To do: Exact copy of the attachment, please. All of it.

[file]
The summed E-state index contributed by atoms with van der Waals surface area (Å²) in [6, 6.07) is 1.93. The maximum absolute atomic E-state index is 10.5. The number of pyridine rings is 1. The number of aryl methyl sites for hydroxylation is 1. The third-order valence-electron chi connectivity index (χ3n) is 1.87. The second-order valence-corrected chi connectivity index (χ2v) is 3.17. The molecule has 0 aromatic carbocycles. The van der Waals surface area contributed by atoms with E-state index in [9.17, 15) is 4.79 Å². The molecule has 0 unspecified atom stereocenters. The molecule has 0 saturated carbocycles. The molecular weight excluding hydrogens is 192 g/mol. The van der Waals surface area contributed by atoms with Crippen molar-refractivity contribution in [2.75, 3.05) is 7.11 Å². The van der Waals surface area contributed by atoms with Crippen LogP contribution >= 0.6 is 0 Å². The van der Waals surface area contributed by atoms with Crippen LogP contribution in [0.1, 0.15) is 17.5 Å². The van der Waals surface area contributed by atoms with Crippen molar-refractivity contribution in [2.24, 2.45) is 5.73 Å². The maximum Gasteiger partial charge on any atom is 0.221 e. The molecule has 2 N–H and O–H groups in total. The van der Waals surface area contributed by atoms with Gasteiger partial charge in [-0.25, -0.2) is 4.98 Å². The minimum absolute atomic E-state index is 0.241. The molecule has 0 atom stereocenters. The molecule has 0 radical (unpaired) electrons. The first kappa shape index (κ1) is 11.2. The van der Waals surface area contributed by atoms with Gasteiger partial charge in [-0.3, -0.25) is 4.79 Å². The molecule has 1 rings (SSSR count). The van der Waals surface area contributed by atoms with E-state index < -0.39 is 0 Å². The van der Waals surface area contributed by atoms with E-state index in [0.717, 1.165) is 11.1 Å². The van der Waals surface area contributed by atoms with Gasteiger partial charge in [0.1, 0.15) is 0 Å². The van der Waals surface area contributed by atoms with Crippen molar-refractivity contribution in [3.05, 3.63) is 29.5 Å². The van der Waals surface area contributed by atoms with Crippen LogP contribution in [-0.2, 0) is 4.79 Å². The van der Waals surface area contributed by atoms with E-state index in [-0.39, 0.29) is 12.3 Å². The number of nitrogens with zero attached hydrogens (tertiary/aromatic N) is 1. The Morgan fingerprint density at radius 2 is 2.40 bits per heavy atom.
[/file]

The summed E-state index contributed by atoms with van der Waals surface area (Å²) in [6, 6.07) is 1.93. The maximum absolute atomic E-state index is 10.5. The number of pyridine rings is 1. The number of aryl methyl sites for hydroxylation is 1. The third-order valence-electron chi connectivity index (χ3n) is 1.87. The second-order valence-corrected chi connectivity index (χ2v) is 3.17. The molecule has 0 aromatic carbocycles. The van der Waals surface area contributed by atoms with E-state index in [9.17, 15) is 4.79 Å². The molecule has 0 unspecified atom stereocenters. The molecule has 0 saturated carbocycles. The molecular weight excluding hydrogens is 192 g/mol. The van der Waals surface area contributed by atoms with Crippen molar-refractivity contribution in [2.75, 3.05) is 7.11 Å². The van der Waals surface area contributed by atoms with Crippen LogP contribution >= 0.6 is 0 Å². The van der Waals surface area contributed by atoms with Crippen LogP contribution in [0.1, 0.15) is 17.5 Å². The van der Waals surface area contributed by atoms with Crippen molar-refractivity contribution in [2.24, 2.45) is 5.73 Å². The maximum Gasteiger partial charge on any atom is 0.221 e. The molecule has 2 N–H and O–H groups in total. The van der Waals surface area contributed by atoms with Gasteiger partial charge in [-0.25, -0.2) is 4.98 Å². The minimum absolute atomic E-state index is 0.241. The molecule has 0 atom stereocenters. The molecule has 0 radical (unpaired) electrons. The first kappa shape index (κ1) is 11.2. The van der Waals surface area contributed by atoms with Gasteiger partial charge in [-0.3, -0.25) is 4.79 Å². The molecule has 1 rings (SSSR count). The van der Waals surface area contributed by atoms with E-state index < -0.39 is 0 Å². The van der Waals surface area contributed by atoms with E-state index in [0.717, 1.165) is 11.1 Å². The van der Waals surface area contributed by atoms with Gasteiger partial charge in [0.1, 0.15) is 0 Å². The van der Waals surface area contributed by atoms with Crippen molar-refractivity contribution in [3.05, 3.63) is 29.5 Å². The van der Waals surface area contributed by atoms with Crippen LogP contribution in [-0.2, 0) is 4.79 Å². The van der Waals surface area contributed by atoms with E-state index in [-0.39, 0.29) is 12.3 Å². The number of nitrogens with zero attached hydrogens (tertiary/aromatic N) is 1. The Morgan fingerprint density at radius 2 is 2.40 bits per heavy atom.